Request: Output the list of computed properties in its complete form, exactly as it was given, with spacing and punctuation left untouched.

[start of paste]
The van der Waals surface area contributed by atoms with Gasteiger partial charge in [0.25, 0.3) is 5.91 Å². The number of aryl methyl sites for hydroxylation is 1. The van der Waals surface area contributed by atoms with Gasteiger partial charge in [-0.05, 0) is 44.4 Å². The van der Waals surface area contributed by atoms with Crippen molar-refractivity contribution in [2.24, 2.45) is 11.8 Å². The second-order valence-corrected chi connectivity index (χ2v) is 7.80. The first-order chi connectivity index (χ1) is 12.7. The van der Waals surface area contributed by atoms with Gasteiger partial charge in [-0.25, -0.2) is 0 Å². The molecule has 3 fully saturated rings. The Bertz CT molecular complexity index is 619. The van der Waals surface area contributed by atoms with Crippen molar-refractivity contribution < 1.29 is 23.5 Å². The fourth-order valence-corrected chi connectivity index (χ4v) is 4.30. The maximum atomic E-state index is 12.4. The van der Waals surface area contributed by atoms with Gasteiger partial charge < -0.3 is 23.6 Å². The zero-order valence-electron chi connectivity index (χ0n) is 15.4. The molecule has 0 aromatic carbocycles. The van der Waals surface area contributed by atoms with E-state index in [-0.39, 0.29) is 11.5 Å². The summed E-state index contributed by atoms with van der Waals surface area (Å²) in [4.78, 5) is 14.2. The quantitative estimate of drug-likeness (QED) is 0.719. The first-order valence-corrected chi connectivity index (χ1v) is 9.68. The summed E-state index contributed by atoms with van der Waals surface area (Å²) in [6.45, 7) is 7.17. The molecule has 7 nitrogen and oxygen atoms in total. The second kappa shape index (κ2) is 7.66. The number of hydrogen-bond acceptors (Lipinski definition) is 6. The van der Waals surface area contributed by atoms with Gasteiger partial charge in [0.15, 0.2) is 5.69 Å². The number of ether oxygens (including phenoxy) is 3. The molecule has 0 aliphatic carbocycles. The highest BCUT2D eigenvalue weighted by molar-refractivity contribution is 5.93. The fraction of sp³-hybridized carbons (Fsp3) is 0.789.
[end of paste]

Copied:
The van der Waals surface area contributed by atoms with Gasteiger partial charge in [0.25, 0.3) is 5.91 Å². The number of aryl methyl sites for hydroxylation is 1. The van der Waals surface area contributed by atoms with Gasteiger partial charge in [-0.05, 0) is 44.4 Å². The van der Waals surface area contributed by atoms with Crippen molar-refractivity contribution in [2.24, 2.45) is 11.8 Å². The second-order valence-corrected chi connectivity index (χ2v) is 7.80. The first-order chi connectivity index (χ1) is 12.7. The van der Waals surface area contributed by atoms with Gasteiger partial charge in [-0.25, -0.2) is 0 Å². The molecule has 3 fully saturated rings. The Bertz CT molecular complexity index is 619. The van der Waals surface area contributed by atoms with Crippen molar-refractivity contribution < 1.29 is 23.5 Å². The fourth-order valence-corrected chi connectivity index (χ4v) is 4.30. The maximum atomic E-state index is 12.4. The van der Waals surface area contributed by atoms with Gasteiger partial charge < -0.3 is 23.6 Å². The zero-order valence-electron chi connectivity index (χ0n) is 15.4. The molecule has 0 aromatic carbocycles. The van der Waals surface area contributed by atoms with E-state index in [-0.39, 0.29) is 11.5 Å². The summed E-state index contributed by atoms with van der Waals surface area (Å²) in [4.78, 5) is 14.2. The quantitative estimate of drug-likeness (QED) is 0.719. The first-order valence-corrected chi connectivity index (χ1v) is 9.68. The summed E-state index contributed by atoms with van der Waals surface area (Å²) in [6.45, 7) is 7.17. The molecule has 7 nitrogen and oxygen atoms in total. The second kappa shape index (κ2) is 7.66. The number of hydrogen-bond acceptors (Lipinski definition) is 6. The van der Waals surface area contributed by atoms with Gasteiger partial charge in [0.15, 0.2) is 5.69 Å². The number of ether oxygens (including phenoxy) is 3. The molecule has 0 aliphatic carbocycles. The highest BCUT2D eigenvalue weighted by molar-refractivity contribution is 5.93. The fraction of sp³-hybridized carbons (Fsp3) is 0.789.